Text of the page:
Will NBA players strike back for a bigger share of TV revenue?

Bert A. Ramirez
Will NBA players strike back for a bigger share of TV revenue?
Will more money mean more problems for NBA owners?

With the inking of a new, significantly more lucrative deal by the NBA with The Walt Disney Company (ESPN/ABC) and Turner Broadcasting System, Inc. (TNT/TBS) last week, the players are bound to see a similarly huge spike in their salaries. But while they’re guaranteed a bigger income with that new TV deal ($24 billion for nine years, or an average of $2.66 billion for the entire league yearly), the players can still get a bigger share than the percentage they’re currently getting.  

This is because after the 2011 collective bargaining agreement, the players saw their share in the so-called basketball-related income reduced from the fixed 57% under the 2005 CBA to between 49% and 51.15% under the current CBA. Either the players association or the owners, despite that 10-year agreement in 2011, are expected to opt out of that pact that’s open for renewal in 2017 and revive talks for a new contract four years before it’s supposed to expire in 2021.

The question is, will the players settle for the old system where their share in the BRI has been set at a certain percentage? Or will they go for a bigger share of the pie, as indeed a number of their peers have indicated?

One must remember that the owners came out of the last negotiations a big winner since they were able to get what they wanted when a new economic system was established, enabling them to receive more than the 43 percent of the BRI they used to get. This happened after the amount of money the players would get for the duration of the CBA was set at no more than 51 percent of the BRI (this includes 50 percent, plus or minus 60.5 percent of the amount by which BRI exceeds or falls short of projections, with one percent of the players’ share going to a new pool funding post-career player benefits).  

BRI actually includes practically every revenue stream, including tickets, parking fees, broadcast rights (the one the league just signed), and concession fees. Revenue-sharing payments (the money received by financially losing teams from the bigger-earning franchises) and expansion fees (the money paid by new franchises to get into the league) are, however, excluded from being part of the BRI.

The owners were able to wangle that deal after claiming they lost $370 million, $340 million and $300 million the previous three seasons under the 2005 CBA, and 22 of them (out of 30) were operating at a loss. They pointed out that the BRI formula is based on gross revenue, something that puts them in a tougher position when they spend additional money to promote ticket sales, or undertake marketing ploys and other related activities, which eat into their share of the pie much unlike what happens in the players’ case.

But the players are no longer buying that story. In fact, they were implying even at that point when the 2011 CBA was being hammered out that the league was using Enron-esque accounting (in reference to energy company Enron Corporation that was hit by an accounting scandal in 2001, leading to its bankruptcy) to generate those figures. If the NBA indeed was a losing proposition, why did the Golden State Warriors sell for a then-record $450 million the year previous to that?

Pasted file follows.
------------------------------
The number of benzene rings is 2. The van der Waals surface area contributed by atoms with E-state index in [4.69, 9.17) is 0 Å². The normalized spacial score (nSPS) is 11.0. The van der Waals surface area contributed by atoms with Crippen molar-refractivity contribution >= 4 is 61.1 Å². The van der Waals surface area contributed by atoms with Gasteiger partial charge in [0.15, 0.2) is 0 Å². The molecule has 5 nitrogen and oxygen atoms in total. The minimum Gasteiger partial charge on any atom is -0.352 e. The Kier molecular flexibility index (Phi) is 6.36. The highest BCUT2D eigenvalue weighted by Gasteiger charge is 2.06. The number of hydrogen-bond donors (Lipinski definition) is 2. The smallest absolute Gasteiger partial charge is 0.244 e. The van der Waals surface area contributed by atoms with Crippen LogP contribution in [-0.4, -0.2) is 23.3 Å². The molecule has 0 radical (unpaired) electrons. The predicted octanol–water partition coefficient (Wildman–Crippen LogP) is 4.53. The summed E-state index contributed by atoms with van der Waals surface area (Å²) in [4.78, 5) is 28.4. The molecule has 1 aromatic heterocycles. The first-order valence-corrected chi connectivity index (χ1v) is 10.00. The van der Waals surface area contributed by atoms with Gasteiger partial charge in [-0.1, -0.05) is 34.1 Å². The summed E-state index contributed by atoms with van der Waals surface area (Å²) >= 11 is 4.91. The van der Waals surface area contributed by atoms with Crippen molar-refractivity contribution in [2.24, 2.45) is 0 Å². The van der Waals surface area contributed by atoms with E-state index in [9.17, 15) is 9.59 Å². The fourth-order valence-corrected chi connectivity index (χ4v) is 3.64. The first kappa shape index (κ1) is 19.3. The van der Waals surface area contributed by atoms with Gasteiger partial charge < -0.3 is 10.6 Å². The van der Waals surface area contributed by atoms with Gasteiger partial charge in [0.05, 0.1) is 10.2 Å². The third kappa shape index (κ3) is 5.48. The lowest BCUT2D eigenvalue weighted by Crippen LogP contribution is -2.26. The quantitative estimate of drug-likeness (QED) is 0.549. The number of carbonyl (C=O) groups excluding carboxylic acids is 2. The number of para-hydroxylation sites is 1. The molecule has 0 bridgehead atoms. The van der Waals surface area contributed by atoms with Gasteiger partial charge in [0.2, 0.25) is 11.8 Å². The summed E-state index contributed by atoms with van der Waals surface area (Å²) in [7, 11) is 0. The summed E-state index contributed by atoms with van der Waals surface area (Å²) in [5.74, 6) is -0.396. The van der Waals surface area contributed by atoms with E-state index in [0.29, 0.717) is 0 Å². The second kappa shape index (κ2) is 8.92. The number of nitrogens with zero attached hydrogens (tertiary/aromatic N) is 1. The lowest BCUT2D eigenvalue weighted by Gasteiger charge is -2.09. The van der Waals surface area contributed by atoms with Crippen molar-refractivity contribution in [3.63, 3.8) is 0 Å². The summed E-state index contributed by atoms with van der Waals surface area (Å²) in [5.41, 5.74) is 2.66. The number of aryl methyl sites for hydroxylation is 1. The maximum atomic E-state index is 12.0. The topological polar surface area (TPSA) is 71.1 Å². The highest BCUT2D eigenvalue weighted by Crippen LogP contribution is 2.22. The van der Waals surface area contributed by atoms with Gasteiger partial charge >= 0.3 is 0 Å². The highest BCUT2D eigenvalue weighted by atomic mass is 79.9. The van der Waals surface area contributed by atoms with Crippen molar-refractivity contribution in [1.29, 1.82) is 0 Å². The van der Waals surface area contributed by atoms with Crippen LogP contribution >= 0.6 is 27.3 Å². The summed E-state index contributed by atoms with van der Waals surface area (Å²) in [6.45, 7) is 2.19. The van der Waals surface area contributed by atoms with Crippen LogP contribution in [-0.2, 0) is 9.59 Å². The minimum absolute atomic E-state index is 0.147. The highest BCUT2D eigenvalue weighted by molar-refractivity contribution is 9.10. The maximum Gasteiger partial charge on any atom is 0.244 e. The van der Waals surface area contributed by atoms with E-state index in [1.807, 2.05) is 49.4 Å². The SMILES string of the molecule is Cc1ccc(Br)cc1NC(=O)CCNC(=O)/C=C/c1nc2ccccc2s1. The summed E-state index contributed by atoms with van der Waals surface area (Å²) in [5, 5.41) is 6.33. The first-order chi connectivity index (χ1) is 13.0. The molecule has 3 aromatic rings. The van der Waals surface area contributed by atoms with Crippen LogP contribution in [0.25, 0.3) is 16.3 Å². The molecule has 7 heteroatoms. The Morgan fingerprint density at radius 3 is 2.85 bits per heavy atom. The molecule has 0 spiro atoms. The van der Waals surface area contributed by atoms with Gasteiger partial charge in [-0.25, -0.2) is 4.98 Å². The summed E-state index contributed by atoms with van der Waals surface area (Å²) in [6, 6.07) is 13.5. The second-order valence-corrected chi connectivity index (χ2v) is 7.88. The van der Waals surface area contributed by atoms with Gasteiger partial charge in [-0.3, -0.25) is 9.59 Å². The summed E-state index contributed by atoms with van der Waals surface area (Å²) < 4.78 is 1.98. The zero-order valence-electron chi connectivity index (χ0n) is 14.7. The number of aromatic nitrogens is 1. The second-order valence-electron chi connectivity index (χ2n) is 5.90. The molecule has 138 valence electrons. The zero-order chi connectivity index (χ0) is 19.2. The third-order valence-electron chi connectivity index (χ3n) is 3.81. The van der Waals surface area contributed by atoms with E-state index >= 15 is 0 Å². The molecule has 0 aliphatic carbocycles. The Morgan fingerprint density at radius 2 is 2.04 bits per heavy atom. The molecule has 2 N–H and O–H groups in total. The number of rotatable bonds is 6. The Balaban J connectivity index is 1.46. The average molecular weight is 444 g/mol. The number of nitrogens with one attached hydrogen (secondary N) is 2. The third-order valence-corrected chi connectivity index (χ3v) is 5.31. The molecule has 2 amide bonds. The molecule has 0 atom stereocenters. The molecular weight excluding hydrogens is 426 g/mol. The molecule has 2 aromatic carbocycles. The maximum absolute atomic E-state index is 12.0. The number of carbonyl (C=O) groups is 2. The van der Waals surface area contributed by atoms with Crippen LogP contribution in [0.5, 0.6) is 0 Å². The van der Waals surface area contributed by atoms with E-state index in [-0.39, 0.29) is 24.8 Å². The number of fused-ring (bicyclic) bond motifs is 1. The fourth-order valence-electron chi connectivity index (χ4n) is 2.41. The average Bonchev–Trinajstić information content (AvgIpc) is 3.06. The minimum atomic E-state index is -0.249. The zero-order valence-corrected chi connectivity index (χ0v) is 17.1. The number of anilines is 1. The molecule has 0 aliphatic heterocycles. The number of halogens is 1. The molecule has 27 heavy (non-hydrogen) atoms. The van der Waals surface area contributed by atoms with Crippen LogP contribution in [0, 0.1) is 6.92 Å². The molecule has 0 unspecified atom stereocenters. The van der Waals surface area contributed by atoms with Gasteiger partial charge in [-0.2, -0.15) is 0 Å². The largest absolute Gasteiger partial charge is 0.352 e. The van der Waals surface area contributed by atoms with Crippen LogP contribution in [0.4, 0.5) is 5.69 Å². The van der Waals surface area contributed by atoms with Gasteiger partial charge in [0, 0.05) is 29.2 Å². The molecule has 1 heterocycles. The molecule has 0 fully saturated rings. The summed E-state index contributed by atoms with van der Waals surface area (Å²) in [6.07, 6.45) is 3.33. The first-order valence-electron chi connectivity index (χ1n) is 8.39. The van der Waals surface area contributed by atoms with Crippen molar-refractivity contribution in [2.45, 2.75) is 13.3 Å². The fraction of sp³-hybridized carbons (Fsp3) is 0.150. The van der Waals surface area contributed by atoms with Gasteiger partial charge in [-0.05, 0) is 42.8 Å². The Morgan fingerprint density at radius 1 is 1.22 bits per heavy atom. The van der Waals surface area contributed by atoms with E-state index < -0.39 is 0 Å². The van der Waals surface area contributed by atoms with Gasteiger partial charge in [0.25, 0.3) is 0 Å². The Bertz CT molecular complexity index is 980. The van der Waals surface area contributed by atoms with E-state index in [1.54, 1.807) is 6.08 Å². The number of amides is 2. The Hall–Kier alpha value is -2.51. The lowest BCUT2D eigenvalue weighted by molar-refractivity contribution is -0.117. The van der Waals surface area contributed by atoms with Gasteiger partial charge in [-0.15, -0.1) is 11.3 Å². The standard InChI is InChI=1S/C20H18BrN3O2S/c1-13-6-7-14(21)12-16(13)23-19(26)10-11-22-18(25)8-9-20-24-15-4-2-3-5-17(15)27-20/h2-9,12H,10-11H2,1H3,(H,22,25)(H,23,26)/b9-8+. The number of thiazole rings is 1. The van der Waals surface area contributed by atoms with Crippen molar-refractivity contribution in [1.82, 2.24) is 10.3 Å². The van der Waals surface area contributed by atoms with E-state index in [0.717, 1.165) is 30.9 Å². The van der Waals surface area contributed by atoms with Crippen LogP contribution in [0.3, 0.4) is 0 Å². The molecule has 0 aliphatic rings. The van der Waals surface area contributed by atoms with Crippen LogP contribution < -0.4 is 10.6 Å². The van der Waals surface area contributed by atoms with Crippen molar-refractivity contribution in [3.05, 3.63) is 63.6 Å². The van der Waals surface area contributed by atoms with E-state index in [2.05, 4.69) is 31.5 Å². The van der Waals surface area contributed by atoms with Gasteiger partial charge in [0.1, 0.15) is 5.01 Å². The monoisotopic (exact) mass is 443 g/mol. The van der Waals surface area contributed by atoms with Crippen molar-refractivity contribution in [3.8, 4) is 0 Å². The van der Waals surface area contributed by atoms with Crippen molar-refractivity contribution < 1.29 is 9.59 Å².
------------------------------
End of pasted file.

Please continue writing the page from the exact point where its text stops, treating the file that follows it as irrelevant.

Now, the players can invoke an even larger deal after former Microsoft CEO Steve Ballmer bought the LA Clippers from its controversial long-time owner Donald Sterling for a mind-boggling $2 billion. And these are not even the Lakers, who are traditionally the more celebrated franchise in Hollywood!

“The whole thing that went on with the last negotiation process was the owners were telling us they were losing money. There’s no way they can sit in front of us and tell us that right now,” LeBron James was saying when asked how he thought the new TV deal would affect the next CBA negotiations.

“After we continue to see teams selling for billions of dollars, being purchased for $200 million, (selling) for $550 (million), $750 (million) and $2 billion and now (Mikhail) Prokhorov is possibly selling his majority stake in the Nets for over a billion. So that will not fly with us this time.”

At the very least, the league’s salary cap will undergo a drastic upgrade. The cap had undergone a 27.4% increase over the last 10 years, going up from $49.5 million to $63.1 million after hovering around $58 million for about 5 years before jumping by some $5 million this season due to revenue increase. One can just imagine what the huge rise in TV revenue would mean to the cap using the history of that main component of the league’s earnings.

From a miniscule $1.5 million from USA TV for three years in 1979-1982, for instance, the TV income rose to $11 million for two years on a pact with USA/ESPN from 1982-1984 and to $20 million for two years with TBS from 1984-1986. It then gradually grew to $25 million for two years with TBS in 1986, to $50 million (two years) with TBS/TNT in 1988, to a breakthrough $275 million (four years) with TNT in 1990, and to $397 million (four years) with TNT/TBS in 1994 before more than doubling to $840 million for four years with the same network in 1998.

The TV contract then breached the billion-dollar mark when the league signed a $2.2 billion, six-year deal with TNT in 2002, presaging the existing $7.5 billion, eight-year agreement the league inked in 2008, which set up the current deal that would account for a record increase of 186 percent.

While it’s unlikely that the new deal will also account for a similar magnitude of increase for the salary cap, Adam Reisinger of ESPN estimates that the cap may rise to $88 million in 2016-17 when the deal kicks in, which would represent a 39.5% increase from the current ceiling of $63.065 million.  This is significant when one considers that the cap just had an incremental increase of a little more than 27 percent for the past 10 years.